Quick Curtain by Alan Melville very definitely counted as a Forgotten Book, at least until a few weeks ago, when it reappeared in the British Library's Crime Classics series. Originally published in 1934 by Skeffington, it was one of a handful of books that Melville dashed off as a young man in the Thirties, before making his name as a wit and broadcaster.
Melville was a humorous writer, and the simple fact is that humour is a very personal thing. What one reader finds hilarious may leave another reader cold. There haven't been many major British writers of "comic crime" over the years whose books have stood the test of time. Colin Watson is an exception that proves the rule; Joyce Porter was rather more variable, although at her best she is very funny. So I must admit that, when I first sat down to read Quick Curtain, my expectations were not especially high.
This was also partly because I was aware that Dorothy L. Sayers, who herself had a robust sense of humour, had reviewed the book rather negatively in the Sunday Times. But much as I admire Sayers' reviews - has there ever been a more outstanding female critic of crime fiction? - this is one occasion when I didn't agree with her. Quick Curtain really did amuse me.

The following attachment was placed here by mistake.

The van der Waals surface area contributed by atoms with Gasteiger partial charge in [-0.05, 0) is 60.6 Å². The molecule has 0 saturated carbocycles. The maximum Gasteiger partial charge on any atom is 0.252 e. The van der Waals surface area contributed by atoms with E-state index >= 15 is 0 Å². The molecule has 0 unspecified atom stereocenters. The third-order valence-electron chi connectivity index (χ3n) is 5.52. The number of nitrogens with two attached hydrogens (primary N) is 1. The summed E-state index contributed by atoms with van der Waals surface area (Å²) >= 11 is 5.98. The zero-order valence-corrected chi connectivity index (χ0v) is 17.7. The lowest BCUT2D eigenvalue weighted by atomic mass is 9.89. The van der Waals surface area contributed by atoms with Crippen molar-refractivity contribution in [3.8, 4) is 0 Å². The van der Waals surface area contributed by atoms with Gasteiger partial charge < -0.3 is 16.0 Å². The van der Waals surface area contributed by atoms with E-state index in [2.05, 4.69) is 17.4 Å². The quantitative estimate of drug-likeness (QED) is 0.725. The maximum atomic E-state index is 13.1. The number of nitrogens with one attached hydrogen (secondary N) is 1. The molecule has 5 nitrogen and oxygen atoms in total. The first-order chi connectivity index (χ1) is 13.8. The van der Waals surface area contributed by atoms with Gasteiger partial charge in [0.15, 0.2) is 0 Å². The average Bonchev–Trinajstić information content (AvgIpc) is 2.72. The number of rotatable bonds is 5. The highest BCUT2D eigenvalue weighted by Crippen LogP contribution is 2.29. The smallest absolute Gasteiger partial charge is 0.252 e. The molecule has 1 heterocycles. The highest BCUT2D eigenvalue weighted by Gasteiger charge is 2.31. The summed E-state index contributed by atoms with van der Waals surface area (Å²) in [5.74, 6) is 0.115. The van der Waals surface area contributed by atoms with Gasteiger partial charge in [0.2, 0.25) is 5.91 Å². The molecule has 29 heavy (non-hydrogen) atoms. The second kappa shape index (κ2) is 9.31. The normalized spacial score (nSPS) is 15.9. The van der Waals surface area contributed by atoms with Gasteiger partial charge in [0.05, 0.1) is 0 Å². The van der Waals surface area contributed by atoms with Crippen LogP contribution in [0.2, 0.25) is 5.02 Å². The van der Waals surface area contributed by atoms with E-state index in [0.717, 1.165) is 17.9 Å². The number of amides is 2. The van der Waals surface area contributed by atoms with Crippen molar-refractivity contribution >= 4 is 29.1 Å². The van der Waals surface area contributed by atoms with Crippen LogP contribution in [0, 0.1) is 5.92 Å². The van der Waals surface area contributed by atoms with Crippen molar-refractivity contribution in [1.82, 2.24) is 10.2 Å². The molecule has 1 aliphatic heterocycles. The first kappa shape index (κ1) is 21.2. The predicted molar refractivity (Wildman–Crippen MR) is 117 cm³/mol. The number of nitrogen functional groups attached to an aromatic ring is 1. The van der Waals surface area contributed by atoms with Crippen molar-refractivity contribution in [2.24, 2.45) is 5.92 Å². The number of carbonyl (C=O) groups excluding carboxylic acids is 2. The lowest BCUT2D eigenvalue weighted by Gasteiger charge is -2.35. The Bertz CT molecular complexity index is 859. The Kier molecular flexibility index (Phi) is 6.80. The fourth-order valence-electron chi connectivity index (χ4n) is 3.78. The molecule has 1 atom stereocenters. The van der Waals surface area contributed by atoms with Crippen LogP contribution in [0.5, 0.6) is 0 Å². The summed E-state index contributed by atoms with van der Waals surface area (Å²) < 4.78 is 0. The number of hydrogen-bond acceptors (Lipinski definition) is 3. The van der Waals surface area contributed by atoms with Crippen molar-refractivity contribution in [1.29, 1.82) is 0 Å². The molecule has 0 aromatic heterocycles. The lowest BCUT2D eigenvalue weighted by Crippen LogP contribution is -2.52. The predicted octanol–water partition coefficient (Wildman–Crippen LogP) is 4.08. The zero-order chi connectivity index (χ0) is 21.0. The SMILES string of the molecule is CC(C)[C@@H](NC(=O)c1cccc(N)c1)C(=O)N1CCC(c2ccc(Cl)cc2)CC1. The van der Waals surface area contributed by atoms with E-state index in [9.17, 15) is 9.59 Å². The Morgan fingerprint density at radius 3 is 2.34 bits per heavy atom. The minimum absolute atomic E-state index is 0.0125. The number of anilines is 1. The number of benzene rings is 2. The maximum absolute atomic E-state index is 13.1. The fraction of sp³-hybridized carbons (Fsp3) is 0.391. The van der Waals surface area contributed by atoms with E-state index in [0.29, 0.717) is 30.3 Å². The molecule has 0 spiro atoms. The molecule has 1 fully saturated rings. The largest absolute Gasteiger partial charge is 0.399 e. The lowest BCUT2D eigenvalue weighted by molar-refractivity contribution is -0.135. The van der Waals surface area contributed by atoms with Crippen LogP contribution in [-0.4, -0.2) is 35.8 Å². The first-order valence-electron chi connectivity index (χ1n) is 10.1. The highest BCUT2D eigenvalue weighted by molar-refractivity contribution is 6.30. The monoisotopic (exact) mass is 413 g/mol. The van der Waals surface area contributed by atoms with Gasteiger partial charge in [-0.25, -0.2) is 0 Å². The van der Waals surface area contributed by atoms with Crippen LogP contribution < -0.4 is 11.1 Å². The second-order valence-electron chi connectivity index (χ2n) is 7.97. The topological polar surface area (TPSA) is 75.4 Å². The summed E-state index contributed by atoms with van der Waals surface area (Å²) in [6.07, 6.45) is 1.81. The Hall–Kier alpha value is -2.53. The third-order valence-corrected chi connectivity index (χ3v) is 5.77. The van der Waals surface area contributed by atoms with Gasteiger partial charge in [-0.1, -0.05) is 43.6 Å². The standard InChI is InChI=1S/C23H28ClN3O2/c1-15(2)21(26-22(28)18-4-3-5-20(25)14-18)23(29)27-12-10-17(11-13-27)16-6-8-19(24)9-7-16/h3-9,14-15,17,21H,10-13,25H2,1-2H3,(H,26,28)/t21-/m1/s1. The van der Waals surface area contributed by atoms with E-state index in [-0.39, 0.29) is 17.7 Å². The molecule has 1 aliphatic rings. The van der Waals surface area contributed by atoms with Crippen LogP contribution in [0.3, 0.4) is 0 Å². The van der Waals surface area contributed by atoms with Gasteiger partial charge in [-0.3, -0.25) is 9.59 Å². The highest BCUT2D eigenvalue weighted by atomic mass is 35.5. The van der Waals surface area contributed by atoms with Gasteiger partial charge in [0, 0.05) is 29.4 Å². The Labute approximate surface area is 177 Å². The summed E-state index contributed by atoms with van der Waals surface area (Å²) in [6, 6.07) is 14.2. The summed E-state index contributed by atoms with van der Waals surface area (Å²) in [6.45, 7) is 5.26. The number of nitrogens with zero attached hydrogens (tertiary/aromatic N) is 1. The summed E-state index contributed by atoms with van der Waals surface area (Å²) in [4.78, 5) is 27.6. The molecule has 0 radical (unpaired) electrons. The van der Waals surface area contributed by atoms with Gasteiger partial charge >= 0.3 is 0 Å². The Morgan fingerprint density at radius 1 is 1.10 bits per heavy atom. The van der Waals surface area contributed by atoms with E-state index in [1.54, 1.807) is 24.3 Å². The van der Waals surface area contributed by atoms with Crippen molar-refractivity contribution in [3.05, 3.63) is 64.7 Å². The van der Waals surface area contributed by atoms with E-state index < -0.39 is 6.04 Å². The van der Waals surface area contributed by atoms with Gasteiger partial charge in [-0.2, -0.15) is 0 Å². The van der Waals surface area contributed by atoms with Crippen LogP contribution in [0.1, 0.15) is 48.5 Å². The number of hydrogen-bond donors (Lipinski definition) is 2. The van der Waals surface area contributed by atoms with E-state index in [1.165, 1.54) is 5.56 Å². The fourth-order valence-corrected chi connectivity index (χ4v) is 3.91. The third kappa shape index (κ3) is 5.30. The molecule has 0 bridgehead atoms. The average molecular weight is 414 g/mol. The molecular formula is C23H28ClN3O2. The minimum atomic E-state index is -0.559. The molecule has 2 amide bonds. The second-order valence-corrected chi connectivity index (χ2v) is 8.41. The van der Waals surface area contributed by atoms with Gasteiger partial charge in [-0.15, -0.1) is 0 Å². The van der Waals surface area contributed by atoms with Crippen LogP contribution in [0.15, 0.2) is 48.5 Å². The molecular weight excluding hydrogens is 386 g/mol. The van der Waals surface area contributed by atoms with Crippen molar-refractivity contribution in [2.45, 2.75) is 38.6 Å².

It's a skit on the theatre world, a world that Melville knew well. The story, and the detective work, are not to be taken too seriously, but this is a mystery that begins with a death on stage, and entertained me right to the end. And I'm delighted to report that there seem to be plenty of readers out there who enjoy the book as well. I'm told by the British Library that, on the basis of sales to date, it's shaping up to be one of the most popular entries in their remarkably successful series of Crime Classics.